The need to know before going international

Graphic by Alan Li

As an exchange student from the University of Birmingham in the United Kingdom, packing my bags and moving my whole life 3,606 miles away was fairly significant.  

 I arrived in Canada on Aug. 30, so I have been at Wilfrid Laurier University for two months now, and I already feel like I have experienced a roller-coaster of emotions.  

 If you are thinking of studying abroad, or going on an international exchange, here are my thoughts on the good, the bad and the ugly.  

 I also talked to Morgane Poilvet, an exchange student from Sciences Po Lille in the North of France, to get her opinion on moving to a country where they don’t speak her native language. 

 To start, going abroad is probably the most expensive thing I have ever done. Not only is it costly to fly across the globe, attain a visa, get health and travel insurance, but the actual process of making a life in a new home will require some funds.  

 I came to Canada with one big suitcase and one carry on; in that I had no bedding, toiletries, textbooks, food, decorations for my room or anything of the sort. On top of this I was moving into an unfurnished flat. 

 All I can suggest to overcome this is to start saving early. I had a part-time job while at university, and then over the summer I worked full time to maximise my funds. On top of this, I also received help from my parents. Studying abroad is not cheap; be prepared so that it is no longer a factor. 

“I think it is a unique experience which allows us to learn a language, to meet people from all over the world, to discover a new culture and to learn more about ourselves.”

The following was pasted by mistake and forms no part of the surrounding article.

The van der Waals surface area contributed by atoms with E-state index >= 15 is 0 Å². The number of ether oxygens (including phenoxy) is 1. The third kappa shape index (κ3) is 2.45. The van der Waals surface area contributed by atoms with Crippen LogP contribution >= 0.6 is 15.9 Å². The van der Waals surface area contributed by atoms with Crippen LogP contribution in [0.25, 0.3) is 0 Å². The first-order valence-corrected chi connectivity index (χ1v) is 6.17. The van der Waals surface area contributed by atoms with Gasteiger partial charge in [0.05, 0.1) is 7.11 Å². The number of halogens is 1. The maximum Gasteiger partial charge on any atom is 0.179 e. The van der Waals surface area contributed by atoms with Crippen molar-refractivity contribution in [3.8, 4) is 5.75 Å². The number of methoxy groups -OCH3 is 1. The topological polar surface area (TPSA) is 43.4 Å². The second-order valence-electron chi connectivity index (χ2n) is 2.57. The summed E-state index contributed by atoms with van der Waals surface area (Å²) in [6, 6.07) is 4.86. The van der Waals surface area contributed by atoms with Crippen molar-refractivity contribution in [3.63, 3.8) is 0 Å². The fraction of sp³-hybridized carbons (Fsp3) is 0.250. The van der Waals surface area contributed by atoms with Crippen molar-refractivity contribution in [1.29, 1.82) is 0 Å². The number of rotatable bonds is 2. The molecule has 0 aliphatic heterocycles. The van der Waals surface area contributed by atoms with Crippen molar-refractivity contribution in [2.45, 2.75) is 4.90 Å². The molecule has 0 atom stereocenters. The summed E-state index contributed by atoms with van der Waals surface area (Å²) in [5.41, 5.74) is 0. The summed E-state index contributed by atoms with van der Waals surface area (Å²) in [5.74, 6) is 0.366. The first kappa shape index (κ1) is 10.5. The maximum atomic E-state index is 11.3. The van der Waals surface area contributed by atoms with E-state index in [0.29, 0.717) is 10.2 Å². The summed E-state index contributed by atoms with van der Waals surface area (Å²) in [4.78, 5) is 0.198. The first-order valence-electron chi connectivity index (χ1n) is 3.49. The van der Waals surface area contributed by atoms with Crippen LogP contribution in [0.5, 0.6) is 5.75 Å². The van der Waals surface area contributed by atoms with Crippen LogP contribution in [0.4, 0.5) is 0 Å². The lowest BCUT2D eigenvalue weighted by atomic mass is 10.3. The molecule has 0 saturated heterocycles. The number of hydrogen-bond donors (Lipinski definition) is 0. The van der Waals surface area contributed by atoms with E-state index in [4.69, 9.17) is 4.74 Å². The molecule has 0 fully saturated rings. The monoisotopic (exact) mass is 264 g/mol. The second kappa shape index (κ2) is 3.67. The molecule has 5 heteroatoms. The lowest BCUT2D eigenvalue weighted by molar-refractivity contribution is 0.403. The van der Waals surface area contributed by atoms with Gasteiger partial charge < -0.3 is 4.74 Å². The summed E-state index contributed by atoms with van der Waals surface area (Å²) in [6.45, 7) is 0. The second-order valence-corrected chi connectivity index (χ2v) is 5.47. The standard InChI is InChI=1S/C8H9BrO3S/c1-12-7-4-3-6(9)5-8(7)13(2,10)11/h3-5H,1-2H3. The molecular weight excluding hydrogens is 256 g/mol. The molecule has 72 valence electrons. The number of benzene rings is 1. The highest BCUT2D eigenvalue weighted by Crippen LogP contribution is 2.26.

My British accent has sometimes proven difficult for people to understand, and often, expressions and exclamations are completely different. If you are considering studying abroad, you may have to encounter a language that isn’t your own, and Poilvet experienced the difficulties that this can bring. 

 “In the first few weeks, maybe the biggest difficulty was to adapt to a new environment and to understand people who don’t speak my native language”, Poilvet said.  

 “At first, I did not understand everything, especially when people were talking to each other very fast”. 

 Perhaps the difficulties encountered by Poilvet and many other exchange students will result in the most rewarding part of their exchange – the opportunity to learn and perfect another language.  

 “I made progress and now I do not consider the language barrier to be a problem. I still do not speak very well but I can understand almost everything, so I really feel more comfortable”, Poilvet said. 

 One of the things that enticed me into studying abroad was the opportunity to travel to new places. Before coming to Canada, I had never been to North America, and so far I have spent a few weekends in Toronto, which I love. 

 In two week’s time, Poilvet and myself will travel to Montreal, and over reading week, Poilvet spent the week in Chicago.  

 If you are considering an exchange in Europe, you will find that trains and buses will allow you to get from city to city in a matter of hours. 

 If you are interested in studying abroad, International Education Week will take place from Nov. 13-18 on Laurier’s Waterloo and Brantford campuses, with events and activities happening each day. 

 On Monday, Nov. 13, the International Opportunities Fair will take place in the Concourse, where information on each of Laurier’s sixty-five partner universities will be displayed.  

 “I would advise all students to go study abroad”, Poilvet said.  

 “I think it is a unique experience which allows us to learn a language, to meet people from all over the world, to discover a new culture and to learn more about ourselves.” 

 You can keep up to date with the schedule for International Education Week as more events are confirmed by going to  

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